"The document was hilarious," says Rudin. "It's like Alice in Wonderland, it was so crazy. I realize they're good people trying to do a good job, but the MPAA's not meant to be some moral arbiter of an entire culture." The filmmakers insist the cuts only made the movie racier. "Hands down, the MPAA made our movie much more graphic and subversive," Stone says. Adds Parker, "We should send a thank-you letter to [MPAA president and CEO] Jack Valenti. Our movie's funnier because of him."
"Those two hair balls don't know what they're talking about," says an outraged Valenti. "They're trashing us to get attention for their film, and guess what? They have brilliantly succeeded." As for the back-and-forth between Paramount and the board, Valenti says: "These negotiations go on all the time. A filmmaker has a right to know why he got a rating, and he's got a right to say, I'm going to adjust my film to get a less severe rating."
Ironically, all this quarreling can only help Paramount and Comedy Central, which is halfway through its 73-episode South Park contract. After all, the series isn't the pop-culture behemoth it was last year. This season, ratings dropped nearly 40 percent and a good old-fashioned backlash appeared to be under way. "Suddenly we suck and we're not cool anymore," Parker says. "The funny thing is, last year we were saying the same things and we were hip, fresh, and cute. Now they're telling us we're pushing 30, we're failures, and we're sellouts."
Given the less-than-enthusiastic receptions for the duo's previous big-screen efforts, Orgazmo and BASEketball, Parker and Stone admit that the pressure is on. "If this one screws up, it will definitely hurt," says Parker. The team has commuted between the $20 million movie and the series for the past year, pushing both to scheduling extremes (changes to Bigger, Longer & Uncut were made as late as two weeks before its release) and fighting constantly with Paramount. "They wanted us to do a PG-13 movie," Parker says. "We said no. They wanted a Disney kind of trailer. We said no. They put together a totally un-South Park MTV video [for the song "What Would Brian Boitano Do?"]. We had to go make our own version."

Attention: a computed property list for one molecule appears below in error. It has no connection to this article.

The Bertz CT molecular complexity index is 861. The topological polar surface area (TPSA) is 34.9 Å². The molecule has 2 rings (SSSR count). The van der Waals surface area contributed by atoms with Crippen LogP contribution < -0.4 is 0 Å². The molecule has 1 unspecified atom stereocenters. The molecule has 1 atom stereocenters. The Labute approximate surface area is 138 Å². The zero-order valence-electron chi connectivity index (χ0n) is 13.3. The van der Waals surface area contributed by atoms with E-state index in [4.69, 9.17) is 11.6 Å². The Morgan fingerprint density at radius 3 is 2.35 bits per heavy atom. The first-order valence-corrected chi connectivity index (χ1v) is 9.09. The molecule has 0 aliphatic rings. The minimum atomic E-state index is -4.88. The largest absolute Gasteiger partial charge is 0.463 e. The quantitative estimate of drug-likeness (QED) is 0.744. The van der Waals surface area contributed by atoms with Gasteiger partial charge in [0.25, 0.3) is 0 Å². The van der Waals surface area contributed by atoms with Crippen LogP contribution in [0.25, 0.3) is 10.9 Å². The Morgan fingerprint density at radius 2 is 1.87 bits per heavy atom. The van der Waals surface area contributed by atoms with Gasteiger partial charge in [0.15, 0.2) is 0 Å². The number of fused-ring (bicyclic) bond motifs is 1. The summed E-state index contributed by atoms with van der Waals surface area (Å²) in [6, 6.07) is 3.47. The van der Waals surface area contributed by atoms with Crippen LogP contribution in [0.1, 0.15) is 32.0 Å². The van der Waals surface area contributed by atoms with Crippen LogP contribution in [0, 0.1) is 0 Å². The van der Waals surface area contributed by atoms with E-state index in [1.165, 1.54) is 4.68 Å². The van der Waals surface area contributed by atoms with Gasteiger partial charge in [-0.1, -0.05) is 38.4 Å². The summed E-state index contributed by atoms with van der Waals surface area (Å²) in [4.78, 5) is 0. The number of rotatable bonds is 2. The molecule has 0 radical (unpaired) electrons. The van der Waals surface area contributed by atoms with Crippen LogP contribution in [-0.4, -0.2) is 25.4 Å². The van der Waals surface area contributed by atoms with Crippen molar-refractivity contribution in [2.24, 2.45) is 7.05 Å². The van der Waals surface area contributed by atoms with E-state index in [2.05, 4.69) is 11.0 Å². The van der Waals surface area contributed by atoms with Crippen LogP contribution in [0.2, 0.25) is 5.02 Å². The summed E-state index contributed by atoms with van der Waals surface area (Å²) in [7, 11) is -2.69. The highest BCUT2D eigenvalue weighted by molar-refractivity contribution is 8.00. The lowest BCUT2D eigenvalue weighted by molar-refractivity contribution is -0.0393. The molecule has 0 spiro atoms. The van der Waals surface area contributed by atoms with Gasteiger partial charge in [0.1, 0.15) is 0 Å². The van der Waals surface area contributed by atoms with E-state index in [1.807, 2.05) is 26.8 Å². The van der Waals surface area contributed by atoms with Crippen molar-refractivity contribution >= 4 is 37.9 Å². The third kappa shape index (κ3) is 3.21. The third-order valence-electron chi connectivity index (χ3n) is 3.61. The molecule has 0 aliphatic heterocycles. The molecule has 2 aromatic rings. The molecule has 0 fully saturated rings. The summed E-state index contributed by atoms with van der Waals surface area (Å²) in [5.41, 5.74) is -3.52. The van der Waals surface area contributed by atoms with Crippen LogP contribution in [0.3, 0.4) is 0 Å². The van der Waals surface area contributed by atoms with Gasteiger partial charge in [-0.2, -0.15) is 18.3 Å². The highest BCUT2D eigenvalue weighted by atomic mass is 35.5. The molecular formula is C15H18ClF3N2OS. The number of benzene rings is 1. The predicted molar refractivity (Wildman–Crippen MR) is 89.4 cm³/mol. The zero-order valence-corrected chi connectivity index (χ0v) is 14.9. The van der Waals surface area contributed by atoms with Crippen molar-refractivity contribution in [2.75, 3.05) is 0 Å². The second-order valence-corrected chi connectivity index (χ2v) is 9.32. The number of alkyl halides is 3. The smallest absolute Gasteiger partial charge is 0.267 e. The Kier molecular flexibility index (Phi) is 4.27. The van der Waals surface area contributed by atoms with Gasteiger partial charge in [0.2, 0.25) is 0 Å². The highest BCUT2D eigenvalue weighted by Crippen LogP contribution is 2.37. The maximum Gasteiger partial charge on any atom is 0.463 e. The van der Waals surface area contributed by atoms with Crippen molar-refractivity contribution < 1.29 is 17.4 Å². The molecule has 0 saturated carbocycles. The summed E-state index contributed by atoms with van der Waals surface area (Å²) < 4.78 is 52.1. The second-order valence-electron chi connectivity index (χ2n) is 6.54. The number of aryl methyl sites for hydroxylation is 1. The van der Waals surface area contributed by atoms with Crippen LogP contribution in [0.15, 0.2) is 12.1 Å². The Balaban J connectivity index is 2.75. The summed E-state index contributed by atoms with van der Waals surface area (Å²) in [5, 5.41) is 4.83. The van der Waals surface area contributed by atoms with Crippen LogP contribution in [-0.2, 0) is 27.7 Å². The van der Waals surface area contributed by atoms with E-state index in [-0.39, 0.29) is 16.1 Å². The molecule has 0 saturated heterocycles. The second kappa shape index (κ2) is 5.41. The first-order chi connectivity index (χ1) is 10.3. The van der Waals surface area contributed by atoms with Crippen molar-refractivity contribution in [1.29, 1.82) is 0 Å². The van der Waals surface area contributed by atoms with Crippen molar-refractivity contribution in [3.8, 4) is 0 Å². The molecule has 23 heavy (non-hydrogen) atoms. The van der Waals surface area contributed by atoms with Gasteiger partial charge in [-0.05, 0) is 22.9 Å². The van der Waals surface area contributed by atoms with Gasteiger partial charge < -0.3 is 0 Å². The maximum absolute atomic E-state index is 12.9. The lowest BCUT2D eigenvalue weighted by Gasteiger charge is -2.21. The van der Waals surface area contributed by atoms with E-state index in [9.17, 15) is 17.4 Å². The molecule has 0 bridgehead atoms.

"If they had a strained relationship with us, I feel bad about it, but it's part of the moviemaking process," says Rob Friedman, vice chairman of the motion-picture group at Paramount. "Matt and Trey have a unique style of working.... Maybe they're not used to working within studio guidelines."
But infighting might have to take a backseat after Uncut's opening weekend, when loud protests may be heard not only from the MPAA but from MADD, GLAAD, the NAACP, the PTA, the USMC, the CIA, the UJA, the NHL (Canadians get it real bad), MSNBC, and C-3PO. Not surprisingly, Parker and Stone don't seem to care. "We'd be a little disappointed if a chunk of the audience wasn't p---ed off," says Stone. "We weren't exactly doing this movie to please people."
As for mending fences with the studio, he's philosophical, in a sort of South Park way. "We hate Paramount," he says. "People are telling us we're torching our relationship with them. The fact is, if the movie does well, we'll be their best friends. If it doesn't, they'll hate us anyway. We're just their whores."